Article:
Retirement Fears Jump the Wealth Gap to Strike Many Affluent Americans, Wells Fargo Retirement Study Finds
Twice as many affluent women as men see themselves working until at least age 80
Telephone interviews of 801 affluent Americans between the ages of 25 and 75, conducted in August and September 2011 by Harris Interactive on behalf of Wells Fargo Retirement, found:
- More than one third (37%) say they need to significantly cut back their spending to save for retirement, including nearly half (48%) of those with $100,000 to $250,000 in investable assets.
- Four in ten affluent Americans (40%) say their biggest fear about retirement is they “will do all the right things today and it still won't be enough for tomorrow” and 9% fear they “will have under saved and won’t recover.”
- About a quarter of affluent Americans (23%) say they are not confident they will have saved enough for retirement, and this is especially true for Americans with assets between $100,000 and $250,00o (33%), people without a written retirement plan (32%) and women (31%).
- More than one in five (21%) between the ages of 60 and 75 say they don’t know when they will be able to retire.
- Nearly one in five (19%) with assets of between $100,000 and $250,000 feel they will need to work until “at least age 80,” a sentiment reported by 25% of middle-class Americans surveyed at the same time. Among all the affluent surveyed, 12% say they will work until 80.
“Despite the fact that women hold half the high paying managerial positions in the U.S. workforce and they make a majority of household buying decisions, women continue to lag behind men in their confidence in preparing for retirement and this is particularly true for single women,” Wimbish says.
- Twice as many affluent women as men agree they will need to work until age 80 to have enough savings to live comfortably in retirement (18% of women vs. 9% of men).
- Less than half of women (42%) with investable assets of $100,000-$250,000, say they have a written plan versus 59% of women with assets greater than $250,000.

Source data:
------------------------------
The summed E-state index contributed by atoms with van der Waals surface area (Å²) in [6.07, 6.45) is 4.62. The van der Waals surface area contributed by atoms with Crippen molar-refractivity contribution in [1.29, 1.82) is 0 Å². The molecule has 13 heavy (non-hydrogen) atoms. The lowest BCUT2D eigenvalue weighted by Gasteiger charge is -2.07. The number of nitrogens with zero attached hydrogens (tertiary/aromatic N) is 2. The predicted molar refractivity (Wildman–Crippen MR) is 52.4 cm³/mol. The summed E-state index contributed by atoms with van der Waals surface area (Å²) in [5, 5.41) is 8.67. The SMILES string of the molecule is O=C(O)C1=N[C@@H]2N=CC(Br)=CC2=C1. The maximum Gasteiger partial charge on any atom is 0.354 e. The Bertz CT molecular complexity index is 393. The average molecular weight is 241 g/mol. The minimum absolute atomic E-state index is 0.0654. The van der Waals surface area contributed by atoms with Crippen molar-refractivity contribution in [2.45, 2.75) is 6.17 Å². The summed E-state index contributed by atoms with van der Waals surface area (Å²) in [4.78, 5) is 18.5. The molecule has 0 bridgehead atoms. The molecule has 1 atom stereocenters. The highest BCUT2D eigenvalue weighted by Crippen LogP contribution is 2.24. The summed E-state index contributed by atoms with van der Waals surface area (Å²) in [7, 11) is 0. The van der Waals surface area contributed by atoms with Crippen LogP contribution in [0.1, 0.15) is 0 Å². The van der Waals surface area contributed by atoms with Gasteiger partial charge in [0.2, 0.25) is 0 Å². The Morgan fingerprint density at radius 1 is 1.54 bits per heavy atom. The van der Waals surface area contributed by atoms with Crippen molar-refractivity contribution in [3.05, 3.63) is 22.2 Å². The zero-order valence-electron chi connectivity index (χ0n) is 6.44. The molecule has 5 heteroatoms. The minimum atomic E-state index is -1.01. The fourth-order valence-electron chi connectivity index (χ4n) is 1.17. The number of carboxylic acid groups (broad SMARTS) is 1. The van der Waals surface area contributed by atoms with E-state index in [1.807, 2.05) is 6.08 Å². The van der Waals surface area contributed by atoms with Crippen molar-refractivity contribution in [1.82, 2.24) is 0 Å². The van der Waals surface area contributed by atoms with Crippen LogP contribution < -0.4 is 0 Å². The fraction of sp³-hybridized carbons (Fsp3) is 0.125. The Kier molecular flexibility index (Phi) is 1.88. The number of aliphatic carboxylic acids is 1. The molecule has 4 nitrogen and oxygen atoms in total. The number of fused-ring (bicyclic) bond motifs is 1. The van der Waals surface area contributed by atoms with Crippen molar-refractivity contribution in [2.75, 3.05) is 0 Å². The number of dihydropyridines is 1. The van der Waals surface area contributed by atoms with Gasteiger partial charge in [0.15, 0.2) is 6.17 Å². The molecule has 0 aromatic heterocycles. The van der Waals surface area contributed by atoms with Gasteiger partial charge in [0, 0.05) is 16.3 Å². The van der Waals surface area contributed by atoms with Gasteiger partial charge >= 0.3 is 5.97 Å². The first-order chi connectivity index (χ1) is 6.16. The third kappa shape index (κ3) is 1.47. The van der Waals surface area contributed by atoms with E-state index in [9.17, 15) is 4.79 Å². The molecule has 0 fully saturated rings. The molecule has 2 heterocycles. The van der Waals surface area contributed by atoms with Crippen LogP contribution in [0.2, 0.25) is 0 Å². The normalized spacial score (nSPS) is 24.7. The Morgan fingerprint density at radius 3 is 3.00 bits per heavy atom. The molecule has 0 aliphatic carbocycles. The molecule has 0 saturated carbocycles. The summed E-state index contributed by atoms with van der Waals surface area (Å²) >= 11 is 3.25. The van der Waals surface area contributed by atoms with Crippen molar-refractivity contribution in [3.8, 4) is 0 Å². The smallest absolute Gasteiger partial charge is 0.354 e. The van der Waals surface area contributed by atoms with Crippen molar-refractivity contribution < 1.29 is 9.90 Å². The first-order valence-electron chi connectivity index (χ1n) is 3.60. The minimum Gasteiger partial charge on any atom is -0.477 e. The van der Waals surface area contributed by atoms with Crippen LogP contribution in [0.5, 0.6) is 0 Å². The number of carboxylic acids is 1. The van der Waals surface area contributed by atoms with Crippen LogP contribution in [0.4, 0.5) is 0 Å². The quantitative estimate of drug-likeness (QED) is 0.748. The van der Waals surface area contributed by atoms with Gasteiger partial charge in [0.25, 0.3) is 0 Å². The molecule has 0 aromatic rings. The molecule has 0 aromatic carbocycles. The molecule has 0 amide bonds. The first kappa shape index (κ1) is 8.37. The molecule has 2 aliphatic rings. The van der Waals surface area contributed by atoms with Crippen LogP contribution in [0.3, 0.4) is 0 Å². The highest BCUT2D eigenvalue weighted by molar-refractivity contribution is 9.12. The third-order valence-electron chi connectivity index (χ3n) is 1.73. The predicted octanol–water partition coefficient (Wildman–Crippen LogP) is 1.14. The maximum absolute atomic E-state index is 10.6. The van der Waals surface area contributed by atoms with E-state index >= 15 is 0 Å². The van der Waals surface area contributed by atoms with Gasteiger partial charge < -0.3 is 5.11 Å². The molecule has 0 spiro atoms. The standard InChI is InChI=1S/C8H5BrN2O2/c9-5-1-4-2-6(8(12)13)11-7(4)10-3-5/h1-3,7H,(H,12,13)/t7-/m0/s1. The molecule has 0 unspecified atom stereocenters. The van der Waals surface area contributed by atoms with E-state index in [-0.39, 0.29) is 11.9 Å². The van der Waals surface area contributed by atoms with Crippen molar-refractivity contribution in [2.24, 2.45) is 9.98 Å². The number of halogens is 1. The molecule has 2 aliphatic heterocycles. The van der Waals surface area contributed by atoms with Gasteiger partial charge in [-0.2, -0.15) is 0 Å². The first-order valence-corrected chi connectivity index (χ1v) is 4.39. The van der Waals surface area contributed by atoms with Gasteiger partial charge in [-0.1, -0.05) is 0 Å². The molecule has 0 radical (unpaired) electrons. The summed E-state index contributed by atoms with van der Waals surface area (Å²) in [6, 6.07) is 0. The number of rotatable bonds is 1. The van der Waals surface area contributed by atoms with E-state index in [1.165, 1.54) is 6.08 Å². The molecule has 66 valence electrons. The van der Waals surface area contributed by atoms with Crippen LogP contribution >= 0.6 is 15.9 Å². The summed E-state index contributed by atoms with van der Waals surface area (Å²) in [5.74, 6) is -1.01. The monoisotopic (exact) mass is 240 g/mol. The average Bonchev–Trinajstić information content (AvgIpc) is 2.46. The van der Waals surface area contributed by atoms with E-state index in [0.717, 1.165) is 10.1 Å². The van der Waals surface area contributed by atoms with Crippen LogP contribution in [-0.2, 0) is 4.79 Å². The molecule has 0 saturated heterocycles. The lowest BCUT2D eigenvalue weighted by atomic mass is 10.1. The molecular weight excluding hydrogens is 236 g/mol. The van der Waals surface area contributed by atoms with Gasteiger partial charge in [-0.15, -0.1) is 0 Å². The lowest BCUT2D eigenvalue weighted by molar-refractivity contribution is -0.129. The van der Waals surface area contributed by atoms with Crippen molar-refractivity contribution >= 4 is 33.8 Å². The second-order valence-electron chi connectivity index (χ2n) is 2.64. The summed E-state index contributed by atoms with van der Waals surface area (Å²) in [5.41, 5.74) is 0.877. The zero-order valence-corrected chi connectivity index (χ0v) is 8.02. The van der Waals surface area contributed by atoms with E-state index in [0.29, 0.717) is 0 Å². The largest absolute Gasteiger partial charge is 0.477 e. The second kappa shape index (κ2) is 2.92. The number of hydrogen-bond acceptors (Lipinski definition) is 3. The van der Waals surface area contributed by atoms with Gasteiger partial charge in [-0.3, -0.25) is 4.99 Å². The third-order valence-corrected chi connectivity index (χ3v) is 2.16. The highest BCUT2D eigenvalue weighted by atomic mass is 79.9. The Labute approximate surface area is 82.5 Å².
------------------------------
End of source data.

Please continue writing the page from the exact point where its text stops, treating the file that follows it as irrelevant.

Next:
- Nearly one third (31%) of affluent women say they aren’t confident they will have enough saved to live the lifestyle they want throughout their retirement, vs. only 18% of affluent men.
- Single women are the least confident that they will save enough to retire comfortably: 44% said they weren’t confident, compared to 27% of married / partnered women and 17% of married / partnered men.
- Among affluent women, – who are the lead drivers of America’s consumer economy – two in five (42%) say they need to significantly cut back spending today in order to save for retirement, vs. 34% for men.
- Asked to name their biggest fear about retirement, 48% of affluent women said they fear they “will do all the right things today and it still won't be enough for tomorrow,” vs. 35% of affluent men. Affluent women are less likely to say they “have no fears, it will work itself out” than men (42% for women, 55% for men).
- Women are more likely than men to cast aside the idea of a retirement age, with 80% of women vs. 67% of men saying it is more important to have a specific amount saved before retirement, regardless of age, than it is to retire at a specific age, regardless of savings.
- Men are more likely to expect to receive or already receive a pension – 57% of men compared to 47% of women.
- Men are much more likely to say they’ll work in their retirement years because they “want to” rather than “need to:” 42% of men versus 34% of women. Among those age 40 to 49, half (50%) of men say they will work by choice, versus 39% of women.